Before the General Election I got a tremendous result of 540 votes in a place called Bootle in Liverpool. I got three times as many votes as Dr David Owen and his SDP party. It was after the Bootle by-election he decided that he couldn’t continue any more after being beaten by a Raving Loony. So Dr David Owen decided to call a meeting to call it a day and say he couldn’t continue. So because he didn’t run in the General Election ‘caues his party had folded up, he got this important job as a world statesman and he’s become a Lord. So now he’s Lord Owen and he’s not even sent me a postcard thanking me for beating him and setting him up in that job! I’m still waiting for his thank you letter. Now he’s known all across America because of Bosnia and all this problem, and he’s handling it all. If it wasn’t for me, he wouldn’t be in the position he’s in now; he’d still be running his little teeny party – it took me and my party to polish it off. So history’s in the making, even with a funny party like mine.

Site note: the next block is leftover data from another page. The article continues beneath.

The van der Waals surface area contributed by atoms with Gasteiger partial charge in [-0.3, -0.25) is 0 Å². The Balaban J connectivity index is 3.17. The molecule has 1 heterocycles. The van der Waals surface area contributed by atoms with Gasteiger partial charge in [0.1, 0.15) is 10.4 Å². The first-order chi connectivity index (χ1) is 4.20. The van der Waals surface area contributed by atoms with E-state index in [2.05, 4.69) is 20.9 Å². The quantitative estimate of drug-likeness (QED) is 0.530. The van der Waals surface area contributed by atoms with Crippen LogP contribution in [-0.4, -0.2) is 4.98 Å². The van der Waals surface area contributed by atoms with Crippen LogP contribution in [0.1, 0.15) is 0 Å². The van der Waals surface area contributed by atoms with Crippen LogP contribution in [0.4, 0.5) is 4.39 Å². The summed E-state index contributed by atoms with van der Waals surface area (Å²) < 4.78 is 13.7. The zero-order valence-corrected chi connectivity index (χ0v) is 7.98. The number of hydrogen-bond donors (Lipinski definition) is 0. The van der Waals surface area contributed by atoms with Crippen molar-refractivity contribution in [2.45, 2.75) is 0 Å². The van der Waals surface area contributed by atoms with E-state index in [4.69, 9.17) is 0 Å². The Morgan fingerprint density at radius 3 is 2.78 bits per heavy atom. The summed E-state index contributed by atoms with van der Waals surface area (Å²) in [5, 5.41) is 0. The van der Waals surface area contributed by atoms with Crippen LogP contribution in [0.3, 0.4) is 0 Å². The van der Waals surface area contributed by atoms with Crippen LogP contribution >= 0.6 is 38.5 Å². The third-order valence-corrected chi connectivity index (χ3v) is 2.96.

What are some you policies right now with the Raving Monster Loony Party?
We want to link of Guernsey and Jersey – which is a tax haven off Britain – with the Channel Tunnel, we want to link it all up and become a tax haven in Great Britain, and then undercut Switzerland. Whatever the rate is they give you in Switzerland for your money, give ’em a better rate in Britain and become the tax haven of the world – because we are an island we can do that. I don’t know why we can’t challenge Switzerland so all that money and treasure can be buried in Great Britain. I’m gonna fund this by digging the Channel Tunnel, extending it right through to Switzerland from France and getting all that money that’s been stashed there and hidden there: your money, my money; American money that’s been hidden there for years. If we can get into the vaults we can get all that gold and silver and all that money comes into Great Britain – I’ll have it and you’ll have it.